Yesterday, Apple confirmed months of rumors and revealed the iPhone 7 would have no headphone jack. It had the world’s attention, and a perfect opportunity to make clear why it took such a controversial stance. Instead, Apple left the impression that not even Apple understands why it cut the headphone jack, or at least, would rather not acknowledge the real motives behind it.
Apple’s Poor Argument
Apple’s widely derided stance boiled down to three points. The first, which is undeniably true, is that the headphone jack is old technology. The second, also undeniably true, is that using a digital port for digital music would allow Apple to implement more digital effects. Which is fine. And the third, and most widely reviled on the internet, is this one, from one of Apple’s top executives:
…it really comes down to one word: courage. The courage to move on, do something new that betters all of us. And our team has tremendous courage.
The problem is really this: The courage to do what, exactly? The problem with getting rid of any widely used technology is that companies have to make the case for their replacement. When the DVD arrived, for example, hardware manufacturers made a strong case for it: You could see movies in their proper aspect ratio with a clearer picture, there were special features and alternate soundtracks, and there were plenty of other benefits.
Apple didn’t do the same. While we’re skeptical of the argument against the headphone jack, there’s certainly an argument to be made. With a digital port, your iPhone could, in theory, use its microphone to offer better noise cancellation. Apple could offer more mixing options in the phone itself so you could tweak the sound mix to exactly what you want. There could potentially be a Snapchat-esque social feature which would allow you to add temporary digital effects to songs you and your friends both own and share them. And, bizarrely, Apple barely even touched on the clearest, most obvious benefit for those who care about aesthetics — a thinner phone.
Similarly, Apple revealed the W1 chip without bothering to explain how, precisely, it improved the listening experience. It’s a Bluetooth controller, we know that much, and it has something to do with power management, but what it does and why it’s better is apparently just something we have to take on faith. Apple’s biggest problem, though, is that it inadvertently mentioned the true reason the headphone jack was cut, and it’s the exact opposite of courageous.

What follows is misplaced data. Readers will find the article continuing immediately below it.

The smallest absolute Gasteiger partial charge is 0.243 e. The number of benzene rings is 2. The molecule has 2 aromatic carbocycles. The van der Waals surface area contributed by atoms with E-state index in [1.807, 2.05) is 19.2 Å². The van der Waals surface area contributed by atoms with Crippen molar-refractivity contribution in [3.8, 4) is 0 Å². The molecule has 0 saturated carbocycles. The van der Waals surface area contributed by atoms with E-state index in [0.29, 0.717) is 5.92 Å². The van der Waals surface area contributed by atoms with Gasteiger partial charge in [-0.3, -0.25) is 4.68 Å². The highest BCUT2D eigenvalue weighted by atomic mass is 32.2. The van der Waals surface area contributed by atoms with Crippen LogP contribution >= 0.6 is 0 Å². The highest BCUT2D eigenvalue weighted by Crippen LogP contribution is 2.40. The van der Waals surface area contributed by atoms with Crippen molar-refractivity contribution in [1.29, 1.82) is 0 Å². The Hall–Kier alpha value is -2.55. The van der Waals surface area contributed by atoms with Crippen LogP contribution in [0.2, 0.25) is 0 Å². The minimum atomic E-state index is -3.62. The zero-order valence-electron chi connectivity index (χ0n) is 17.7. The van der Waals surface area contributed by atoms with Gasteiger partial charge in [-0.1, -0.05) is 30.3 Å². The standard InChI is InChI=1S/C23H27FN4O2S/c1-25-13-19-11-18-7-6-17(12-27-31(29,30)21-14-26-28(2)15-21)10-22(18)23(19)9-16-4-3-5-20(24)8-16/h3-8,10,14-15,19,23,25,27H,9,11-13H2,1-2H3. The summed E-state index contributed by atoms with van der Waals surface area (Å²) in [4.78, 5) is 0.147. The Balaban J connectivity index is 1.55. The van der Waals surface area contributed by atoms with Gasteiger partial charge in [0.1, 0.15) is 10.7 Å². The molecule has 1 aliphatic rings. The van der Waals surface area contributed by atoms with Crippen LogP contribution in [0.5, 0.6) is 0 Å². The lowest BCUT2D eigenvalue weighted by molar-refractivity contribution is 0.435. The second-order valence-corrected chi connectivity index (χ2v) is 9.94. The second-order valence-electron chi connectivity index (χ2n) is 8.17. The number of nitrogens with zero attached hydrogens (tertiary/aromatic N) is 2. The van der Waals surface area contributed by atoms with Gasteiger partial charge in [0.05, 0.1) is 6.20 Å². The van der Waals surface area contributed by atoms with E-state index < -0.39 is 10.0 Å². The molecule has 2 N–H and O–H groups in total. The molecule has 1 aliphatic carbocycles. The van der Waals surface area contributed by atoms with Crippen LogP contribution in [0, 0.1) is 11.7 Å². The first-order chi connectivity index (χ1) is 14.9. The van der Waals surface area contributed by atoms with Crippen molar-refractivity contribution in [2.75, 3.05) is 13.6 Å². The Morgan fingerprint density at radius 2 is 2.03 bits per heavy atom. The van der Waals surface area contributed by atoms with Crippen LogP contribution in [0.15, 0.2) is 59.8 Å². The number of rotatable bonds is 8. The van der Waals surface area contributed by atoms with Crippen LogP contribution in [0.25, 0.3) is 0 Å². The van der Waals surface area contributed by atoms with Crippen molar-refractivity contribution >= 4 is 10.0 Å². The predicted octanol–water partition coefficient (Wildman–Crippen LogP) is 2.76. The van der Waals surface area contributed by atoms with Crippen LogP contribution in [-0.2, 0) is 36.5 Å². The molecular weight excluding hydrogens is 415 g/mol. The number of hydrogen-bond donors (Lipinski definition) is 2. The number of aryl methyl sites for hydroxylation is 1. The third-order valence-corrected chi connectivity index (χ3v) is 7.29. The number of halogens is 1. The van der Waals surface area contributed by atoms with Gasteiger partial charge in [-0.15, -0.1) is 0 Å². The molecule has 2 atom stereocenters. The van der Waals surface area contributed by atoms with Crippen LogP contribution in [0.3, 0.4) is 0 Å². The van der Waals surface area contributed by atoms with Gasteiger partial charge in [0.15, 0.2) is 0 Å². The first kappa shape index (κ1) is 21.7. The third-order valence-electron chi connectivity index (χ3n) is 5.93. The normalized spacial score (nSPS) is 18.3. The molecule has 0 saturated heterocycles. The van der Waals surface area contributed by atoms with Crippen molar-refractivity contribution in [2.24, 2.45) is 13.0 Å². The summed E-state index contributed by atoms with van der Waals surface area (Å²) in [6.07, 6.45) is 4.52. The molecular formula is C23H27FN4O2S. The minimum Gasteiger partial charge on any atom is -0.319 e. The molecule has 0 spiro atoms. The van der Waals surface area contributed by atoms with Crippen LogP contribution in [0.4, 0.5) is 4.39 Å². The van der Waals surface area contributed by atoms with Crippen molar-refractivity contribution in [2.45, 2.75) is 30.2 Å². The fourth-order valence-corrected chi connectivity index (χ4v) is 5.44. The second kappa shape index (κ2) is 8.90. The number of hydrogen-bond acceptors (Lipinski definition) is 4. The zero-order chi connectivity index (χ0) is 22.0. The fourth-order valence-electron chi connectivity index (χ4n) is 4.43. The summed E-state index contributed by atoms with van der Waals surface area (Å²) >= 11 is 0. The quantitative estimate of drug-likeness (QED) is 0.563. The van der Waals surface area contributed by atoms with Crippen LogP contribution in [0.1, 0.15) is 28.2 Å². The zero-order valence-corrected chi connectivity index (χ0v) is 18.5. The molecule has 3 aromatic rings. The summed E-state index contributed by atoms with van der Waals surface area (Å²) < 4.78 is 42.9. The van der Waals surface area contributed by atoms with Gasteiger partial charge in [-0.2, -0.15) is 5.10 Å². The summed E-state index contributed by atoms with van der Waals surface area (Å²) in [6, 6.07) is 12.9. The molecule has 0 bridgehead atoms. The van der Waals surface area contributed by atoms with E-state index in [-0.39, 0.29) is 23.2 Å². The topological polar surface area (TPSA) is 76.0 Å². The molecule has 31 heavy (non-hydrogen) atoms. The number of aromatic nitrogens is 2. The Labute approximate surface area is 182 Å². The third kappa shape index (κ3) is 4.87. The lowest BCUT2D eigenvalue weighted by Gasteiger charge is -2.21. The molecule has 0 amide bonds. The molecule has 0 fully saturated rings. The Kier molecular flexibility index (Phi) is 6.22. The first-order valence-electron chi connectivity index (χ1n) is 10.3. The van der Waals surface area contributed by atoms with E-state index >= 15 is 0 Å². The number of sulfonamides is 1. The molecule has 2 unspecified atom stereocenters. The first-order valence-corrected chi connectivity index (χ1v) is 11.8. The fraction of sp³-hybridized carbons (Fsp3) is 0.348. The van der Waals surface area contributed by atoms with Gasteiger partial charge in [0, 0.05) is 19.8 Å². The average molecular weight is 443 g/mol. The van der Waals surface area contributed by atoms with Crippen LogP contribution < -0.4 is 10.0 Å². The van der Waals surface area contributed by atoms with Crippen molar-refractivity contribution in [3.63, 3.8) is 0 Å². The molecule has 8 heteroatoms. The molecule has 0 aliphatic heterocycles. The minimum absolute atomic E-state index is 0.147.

Apple’s Real Reason For Cutting The Headphone Jack
It’s obvious to many that cutting the headphone jack has no benefits to consumers, but plenty of benefit for Apple. After all, they own a flashy headphone company built on ruthless hustle, and they invented and own the rights to the Lightning port, so they get a royalty from any sort of product that uses it. But the real benefit, and the reason the claim that cutting headphones out of your iPhone experience is an act of courage is so disingenuous, really lies with Apple’s corporate culture.
The most telling moment in Apple’s pitch to cut the headphone jack was that it opened with an explanation of their philosophy of “closed architecture.” Simply put, Apple runs the whole show: They build the hardware, they code the software, and they have total control over how it’s all used. The headphone jack, however, was a consistent thorn in Apple’s side, from that perspective. Clever entrepreneurs used it to get around Apple’s death grip to design third-party tools, from card readers to meat thermometers. By excising the headphone jack and using a proprietary port like Lightning, anybody who wants to bring an accessory to the iPhone has to get Apple’s approval first.
Sure, as some grouchily point out, there’s a dongle that the iPhone 7 ships with. But this ignores that Apple could decide to stop shipping that dongle and refuse to approve anything that might allow you to use the headphone jack, any time it feels like it. By cutting the jack, Apple once again has total control. Besides, the dongle is a tedious workaround, easily lost, and feels almost deliberately annoying because it’s just another length of wire to keep in your pocket just to use the technology you pay for.
In the end, losing the jack is likely to hurt Apple. While they can point to the iPhone moving a billion units, which is undeniably impressive, the reality is Apple’s global market share and sales are dwarfed by competitors like Samsung on a quarterly basis. Apple desperately needs more innovation beyond just a better camera and throwing Snapchat-esque features on iMessage. It needs to demonstrate just why, in a world where we can buy an iPhone knockoff that works with the stuff we already have, we should bother with an iPhone in the first place.